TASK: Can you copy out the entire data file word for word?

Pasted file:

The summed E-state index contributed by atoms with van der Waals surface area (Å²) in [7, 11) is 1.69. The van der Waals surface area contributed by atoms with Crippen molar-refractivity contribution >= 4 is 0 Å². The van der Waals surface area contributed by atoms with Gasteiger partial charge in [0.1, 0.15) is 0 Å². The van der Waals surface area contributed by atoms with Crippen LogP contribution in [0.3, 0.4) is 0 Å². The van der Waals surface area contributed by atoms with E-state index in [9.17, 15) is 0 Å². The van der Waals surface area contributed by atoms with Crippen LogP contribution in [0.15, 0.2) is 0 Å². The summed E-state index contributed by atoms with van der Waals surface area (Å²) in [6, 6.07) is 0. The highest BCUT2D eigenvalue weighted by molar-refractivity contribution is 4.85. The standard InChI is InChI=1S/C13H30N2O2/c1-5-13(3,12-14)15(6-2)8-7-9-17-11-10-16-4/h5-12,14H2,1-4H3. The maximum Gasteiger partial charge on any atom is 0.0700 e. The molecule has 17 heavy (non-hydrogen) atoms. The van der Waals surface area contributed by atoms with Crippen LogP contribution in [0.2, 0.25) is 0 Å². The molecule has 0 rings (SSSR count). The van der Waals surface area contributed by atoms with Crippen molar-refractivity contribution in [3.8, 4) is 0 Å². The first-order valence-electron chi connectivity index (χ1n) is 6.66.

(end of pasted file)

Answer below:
The summed E-state index contributed by atoms with van der Waals surface area (Å²) in [7, 11) is 1.69. The van der Waals surface area contributed by atoms with Crippen molar-refractivity contribution >= 4 is 0 Å². The van der Waals surface area contributed by atoms with Gasteiger partial charge in [0.1, 0.15) is 0 Å². The van der Waals surface area contributed by atoms with Crippen LogP contribution in [0.3, 0.4) is 0 Å². The van der Waals surface area contributed by atoms with E-state index in [9.17, 15) is 0 Å². The van der Waals surface area contributed by atoms with Crippen LogP contribution in [0.15, 0.2) is 0 Å². The summed E-state index contributed by atoms with van der Waals surface area (Å²) in [6, 6.07) is 0. The highest BCUT2D eigenvalue weighted by molar-refractivity contribution is 4.85. The standard InChI is InChI=1S/C13H30N2O2/c1-5-13(3,12-14)15(6-2)8-7-9-17-11-10-16-4/h5-12,14H2,1-4H3. The maximum Gasteiger partial charge on any atom is 0.0700 e. The molecule has 17 heavy (non-hydrogen) atoms. The van der Waals surface area contributed by atoms with Crippen LogP contribution in [0.2, 0.25) is 0 Å². The molecule has 0 rings (SSSR count). The van der Waals surface area contributed by atoms with Crippen molar-refractivity contribution in [3.8, 4) is 0 Å². The first-order valence-electron chi connectivity index (χ1n) is 6.66.